It took until his 41st game as a Husker, but senior CB Dicaprio Bootle got his first career interception Friday against Iowa.
Cam Taylor-Britt’s muffed punt return, and Iowa’s subsequent recovery, was one of the most disappointing plays of the season. The Huskers were about to have terrific field position on a fourth-quarter drive to tie or take the lead and Taylor-Britt’s mistake essentially handed Iowa a field goal. It summarized NU’s special teams struggles over the years. As expected, Iowa did well. Hawkeye receiver Charlie Jones ripped off a 31-yard punt return that helped set up a touchdown, and Taylor-Britt failed to field — or even try to field — a punt that rolled down to the NU 2. Iowa’s average starting field position was its own 38 — well ahead of where you’d want it, and 10 yards better than Nebraska, which attempted two kickoff returns and both times fell short of reaching its own 25. Meanwhile, Connor Culp’s “sky right” kickoff repeatedly left Iowa with starting field position beyond its own 30 or better. It wasn’t a disastrous kickoff return for a score, but it’s a reminder that Nebraska should endeavor to find a kickoff specialist who can pound one through the end zone for a touchback — especially when there’s a nice north wind at his back. Culp hit a couple of field goals, however. A special teams turnover is a failure, period. GRADE: F
Playcalling/ Game management
The coaches had a good week. There were reporters in the Kinnick Stadium press box who thought Iowa would score more than 40 points, that the spread might be as big and ugly as it was in 2017. Nope. Nebraska played hard and with feistiness on defense. The Husker offense didn’t blow the doors off, but looked crisper than usual. The play-calling was relatively sound. The snaps in the first half were not, but Nebraska found a way to settle down Cameron Jurgens in the second half. NU’s defense played terrific in the red zone. The special teams errors, while massive, are rooted in the need for elite specialists in every phase. The Huskers lack that. They need that. They know they need that. If NU coaches were worth heavily criticizing last week, they’re worth praising this week. The Huskers were right there with Iowa. The quarterback rotation between Martinez and McCaffrey wasn’t perfect — perhaps McCaffrey should have been the change-up guy on the second drive of the second half — but for the rest of the season it’s more of an identity, since it’s clear what McCaffrey will be asked to do on offense. GRADE: B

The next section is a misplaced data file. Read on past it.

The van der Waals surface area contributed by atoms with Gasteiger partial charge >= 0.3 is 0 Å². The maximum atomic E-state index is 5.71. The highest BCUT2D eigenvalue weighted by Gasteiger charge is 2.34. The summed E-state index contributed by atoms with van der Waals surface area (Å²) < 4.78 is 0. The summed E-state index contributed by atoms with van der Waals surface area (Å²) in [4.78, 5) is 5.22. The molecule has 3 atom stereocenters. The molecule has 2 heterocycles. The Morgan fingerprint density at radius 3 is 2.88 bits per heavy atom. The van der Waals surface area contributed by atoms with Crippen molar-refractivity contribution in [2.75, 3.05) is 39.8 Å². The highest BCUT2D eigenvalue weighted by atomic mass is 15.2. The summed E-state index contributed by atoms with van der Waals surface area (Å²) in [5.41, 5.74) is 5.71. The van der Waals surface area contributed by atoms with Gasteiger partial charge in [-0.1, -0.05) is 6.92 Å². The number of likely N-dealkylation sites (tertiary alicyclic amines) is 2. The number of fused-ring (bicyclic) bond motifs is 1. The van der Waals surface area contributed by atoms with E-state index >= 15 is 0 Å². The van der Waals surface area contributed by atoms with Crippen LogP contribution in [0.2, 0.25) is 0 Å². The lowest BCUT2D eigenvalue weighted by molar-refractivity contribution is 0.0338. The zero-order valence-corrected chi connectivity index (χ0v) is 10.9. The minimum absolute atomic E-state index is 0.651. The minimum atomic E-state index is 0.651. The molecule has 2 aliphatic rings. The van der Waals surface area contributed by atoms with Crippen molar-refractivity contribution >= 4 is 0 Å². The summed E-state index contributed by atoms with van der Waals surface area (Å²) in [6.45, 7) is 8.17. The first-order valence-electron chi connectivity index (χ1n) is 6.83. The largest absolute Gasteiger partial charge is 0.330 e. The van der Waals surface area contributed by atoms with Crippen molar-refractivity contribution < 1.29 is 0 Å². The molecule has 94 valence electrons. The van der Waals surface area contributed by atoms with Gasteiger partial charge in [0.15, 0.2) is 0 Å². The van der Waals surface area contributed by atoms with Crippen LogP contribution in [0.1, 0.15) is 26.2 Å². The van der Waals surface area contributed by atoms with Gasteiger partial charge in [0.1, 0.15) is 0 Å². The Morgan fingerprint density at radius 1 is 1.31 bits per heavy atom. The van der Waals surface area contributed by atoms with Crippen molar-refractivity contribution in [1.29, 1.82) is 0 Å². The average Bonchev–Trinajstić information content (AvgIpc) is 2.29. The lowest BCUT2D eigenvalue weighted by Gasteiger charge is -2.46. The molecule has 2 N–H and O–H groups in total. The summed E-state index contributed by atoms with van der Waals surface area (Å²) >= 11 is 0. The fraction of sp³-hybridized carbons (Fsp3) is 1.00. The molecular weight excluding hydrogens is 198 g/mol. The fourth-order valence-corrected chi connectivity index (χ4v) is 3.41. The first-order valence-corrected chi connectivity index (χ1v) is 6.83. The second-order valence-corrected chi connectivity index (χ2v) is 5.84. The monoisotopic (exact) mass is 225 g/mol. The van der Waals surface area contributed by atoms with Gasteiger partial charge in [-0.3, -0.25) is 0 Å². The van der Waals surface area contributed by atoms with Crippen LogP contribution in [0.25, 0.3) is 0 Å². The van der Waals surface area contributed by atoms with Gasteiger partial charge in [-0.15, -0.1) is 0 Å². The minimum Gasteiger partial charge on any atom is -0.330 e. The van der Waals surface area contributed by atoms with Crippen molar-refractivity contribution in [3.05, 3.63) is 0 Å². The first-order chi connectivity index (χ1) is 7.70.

NU can live with this effort and this plan. It needs better execution. It needs more experienced players and more dominant linemen. Iowa has explosive, elite defensive linemen. Nebraska doesn’t quite yet. It showed Friday on a handful of plays when it mattered. Iowa’s edge in special teams was clear, too, and it was worth seven to 10 points in Iowa’s favor. Saturday’s game is a glimpse into how close NU is when it plays hard, doesn’t cut corners and has a decent plan. It’s a reminder, too, of how far Nebraska is from being an elite team. Iowa is an above-average program that has beaten Nebraska six straight times. None of those wins have been flukes. At some point, when NU has a touchdown lead in the third quarter over an above-average team, that lead needs to stick. GRADE: B